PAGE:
Perhaps the most likely candidate to move into that role is senior Antoine Carter. With five and a half sacks in his first three seasons, the Ft. Lauderdale native has been mostly a backup for Coleman until last season when he moved to the side opposite his good friend. Despite playing through some pain early in the year he managed 30 tackles and four and a half tackles for losses in 10 games.
Those numbers only scratch the surface for Carter as he's shown signs of becoming a dominant player for coach Ted Roof's unit this fall. Carter said that's his only goal at the moment, to be a disruptive force.
"I'm going to be the man," Carter said. "I'm going to be coming off the edge hitting quarterbacks. That's my goal."
In addition to being one of the top returning players on the defense, Carter is also one of the most experienced. Because of that one of his jobs is to take players such as Nosa Eguae, Dee Ford, and Craig Sanders under his wing to show them the ropes. He began to do that in the spring and said it's a little different for him, but he's getting used to the idea.
"It's a lot different because I have to open up my mouth more and talk to the younger guys," Carter said. "I'm not just following. It's more of a leadership role. I'm showing the younger guys the way to do things."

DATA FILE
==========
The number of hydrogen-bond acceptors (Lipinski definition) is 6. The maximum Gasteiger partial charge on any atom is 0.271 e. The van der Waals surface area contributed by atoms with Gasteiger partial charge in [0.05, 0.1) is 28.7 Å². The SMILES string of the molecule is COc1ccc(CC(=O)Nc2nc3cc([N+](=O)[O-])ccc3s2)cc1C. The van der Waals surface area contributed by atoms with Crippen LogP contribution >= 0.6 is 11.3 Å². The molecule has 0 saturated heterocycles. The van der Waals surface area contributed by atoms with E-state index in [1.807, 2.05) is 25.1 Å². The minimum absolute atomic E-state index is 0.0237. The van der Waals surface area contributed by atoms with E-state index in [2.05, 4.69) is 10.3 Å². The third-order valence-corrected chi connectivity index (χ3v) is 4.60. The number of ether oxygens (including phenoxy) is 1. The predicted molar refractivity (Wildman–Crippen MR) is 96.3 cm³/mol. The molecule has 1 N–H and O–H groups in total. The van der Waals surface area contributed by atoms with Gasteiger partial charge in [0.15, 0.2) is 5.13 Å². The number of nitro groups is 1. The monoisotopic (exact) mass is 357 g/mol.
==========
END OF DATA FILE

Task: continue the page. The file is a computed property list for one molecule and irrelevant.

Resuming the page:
Eguae is a player that has been talked about since arriving at Auburn last summer. Before injuring his foot the week of the first game and being forced to redshirt, the Texas native was making a push for playing time. Carter said it's easy to see that the redshirt freshman has a bright future because of how he approaches the game.
"Nosa is going to be pretty good," Carter said. "He's a great learner. He listens to you. He's very coachable. He reminds me of myself because he listens."
One of several players in this year's senior class that didn't redshirt, Carter is now heading into his fourth and final season with Auburn. With that in mind he said for him it's all about making every day count.
"It's hard because every day is my last," Carter said. "The time has gone by so fast. It doesn't really seem like it's my fourth year, but it's here. I just have to make the best of it."
That work began almost as soon as spring practice was done in April. Hitting the weight room with coach Kevin Yoxall, the Tigers will take a short break for finals and to have a trip home before they return to workouts that will last all the way up to two-a-days in August with a short break around the Fourth of July. That's something that Carter said the young players will have to get used to and know that everything is done to make the team better when the action gets underway in the fall.
"There's not really any time for a break," Carter said. "The hardest part about it is just getting them to know that you have to be consistent. You have to be consistent, not on and off. Playing in the SEC, going back to last year, we didn't finish games. When you're tired and beat up you've got to keep going. That's what we're working on this year."